Preparing for NIS2 compliance

A new EU directive expands the scope of information security, bringing more businesses under the regulatory microscope

Joe Brady, chief information officer and head of security services at eir evo

First adopted in 2016, the NIS (Network Information Systems) directive demanded organisations in finance, energy, transportation, healthcare, digital infrastructure and water implement well-defined procedures around incident response and implement risk-based technical security measures.

Of course, since then the digitalisation of society has only grown – and with it, so has the risk. Indeed, according to Fortinet’s 2023 Global Ransomware Report, some 50 per cent of organisations surveyed fell victim to ransomware in 2022. Little wonder, then, that information security regulations are being tightened.

This year, a comprehensive new set of regulations, the EU’s updated NIS2 directive, will come into force.

Joe Brady, chief information officer and head of security services at eir evo said that NIS2 is an increasingly common conversation with organisations of all sizes.

“It’s definitely one of the hot topics, and a lot of organisations are unsure about how much of it applies to them or what they need to do,” he said.

Irish organisations can be forgiven for feeling a little confused on whether or not NIS2 applies to them as the final form of the legislation has yet to be seen.

“It’s a European directive, and it has to be written in Irish law by October. In the majority of countries that has already been transcribed into legislation but in Ireland it has not,” he said.

What is clear is that NIS2 intentionally has a broader scope, applying to organisations in every sector. In addition, it has stricter requirements and raises the prospect of punitive measures, such as fines and personal liabilities for directors, in a fashion similar to the GPDR.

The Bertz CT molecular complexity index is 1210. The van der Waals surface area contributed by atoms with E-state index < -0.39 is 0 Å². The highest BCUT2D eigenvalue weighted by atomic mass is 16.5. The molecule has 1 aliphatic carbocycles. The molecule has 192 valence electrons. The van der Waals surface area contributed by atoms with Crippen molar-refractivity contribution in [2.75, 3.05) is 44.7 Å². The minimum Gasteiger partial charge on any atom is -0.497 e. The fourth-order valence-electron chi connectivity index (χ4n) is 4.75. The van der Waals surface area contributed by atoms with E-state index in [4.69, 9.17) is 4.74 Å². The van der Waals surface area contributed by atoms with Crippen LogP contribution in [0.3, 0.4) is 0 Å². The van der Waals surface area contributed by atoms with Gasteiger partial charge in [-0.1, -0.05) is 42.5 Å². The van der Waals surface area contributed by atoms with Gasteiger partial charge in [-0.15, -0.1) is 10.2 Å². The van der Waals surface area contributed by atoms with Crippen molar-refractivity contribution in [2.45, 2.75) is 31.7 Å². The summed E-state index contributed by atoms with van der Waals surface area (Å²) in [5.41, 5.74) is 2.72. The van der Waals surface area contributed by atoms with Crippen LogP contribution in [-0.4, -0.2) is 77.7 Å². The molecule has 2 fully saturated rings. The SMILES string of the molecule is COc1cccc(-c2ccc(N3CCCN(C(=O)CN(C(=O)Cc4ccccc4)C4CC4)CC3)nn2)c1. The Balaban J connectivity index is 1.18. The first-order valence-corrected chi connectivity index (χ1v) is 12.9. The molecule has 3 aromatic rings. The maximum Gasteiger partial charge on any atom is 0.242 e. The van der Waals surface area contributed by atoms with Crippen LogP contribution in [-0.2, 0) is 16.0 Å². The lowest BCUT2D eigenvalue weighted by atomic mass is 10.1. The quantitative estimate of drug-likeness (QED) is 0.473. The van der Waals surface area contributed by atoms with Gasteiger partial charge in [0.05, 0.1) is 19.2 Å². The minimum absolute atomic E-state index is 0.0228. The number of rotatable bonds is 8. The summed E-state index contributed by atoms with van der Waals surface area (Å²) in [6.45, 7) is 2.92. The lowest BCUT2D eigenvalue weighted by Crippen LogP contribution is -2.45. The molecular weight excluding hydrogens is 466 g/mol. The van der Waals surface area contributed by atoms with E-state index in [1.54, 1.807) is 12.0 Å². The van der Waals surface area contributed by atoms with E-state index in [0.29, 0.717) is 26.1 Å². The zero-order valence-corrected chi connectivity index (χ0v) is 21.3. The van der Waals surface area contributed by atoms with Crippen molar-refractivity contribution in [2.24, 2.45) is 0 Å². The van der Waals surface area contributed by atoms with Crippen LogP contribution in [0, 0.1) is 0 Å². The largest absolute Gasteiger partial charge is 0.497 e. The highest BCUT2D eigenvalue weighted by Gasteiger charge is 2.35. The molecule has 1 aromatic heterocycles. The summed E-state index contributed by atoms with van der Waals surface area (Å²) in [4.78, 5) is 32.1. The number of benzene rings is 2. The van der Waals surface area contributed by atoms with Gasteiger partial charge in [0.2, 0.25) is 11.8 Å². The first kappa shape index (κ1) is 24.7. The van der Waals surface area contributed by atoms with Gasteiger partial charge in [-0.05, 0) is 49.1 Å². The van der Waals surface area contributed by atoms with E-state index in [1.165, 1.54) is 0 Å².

“For companies that were in the scope of NIS, ensuring compliance with NIS2 is an incremental thing. The real concern is among people who were not in the scope of NIS but now will be,” Brady said.

Over the last twelve months, eir evo has been engaging across different sectors from utility companies to government departments to help them meet the requirements in time. Despite being used to regulation, these larger organisations have to move in a careful and considered fashion.

eir itself has been working hard to ensure compliance, he said.

“Within the wider eir group there has been a significant programme of work over the last twelve months,” he said.

Key to compliance is a clear set of procedures that define what should, and will, be done in the case of a breach or attempted intrusion.

eir evo performs gap analysis for clients, helping discover weaknesses that need to be addressed.

“Typical gaps are not necessarily bad security; they may just be related to formalising reporting requirements or similar” Brady said.

Though NIS2, like any regulation, is a burden, it is ultimately something that should be welcomed.

“It’s so easy to just get caught-up in the day-to-day operations of your business and not give it the attention it deserves. Then something like this comes along, so you do a gap analysis. You may find problems, but you get them solved,” Brady said.

“The onus is on organisations to be compliant, and eir evo can absolutely support here. We work with organisations from large utilities and central government down to smaller, tighter outfits, and we provide a whole suite of security services, from monitoring to endpoint detection and response, and, most importantly, preparing them to take action in the event of a security incident,” he said.

For details: visit eirevo.ie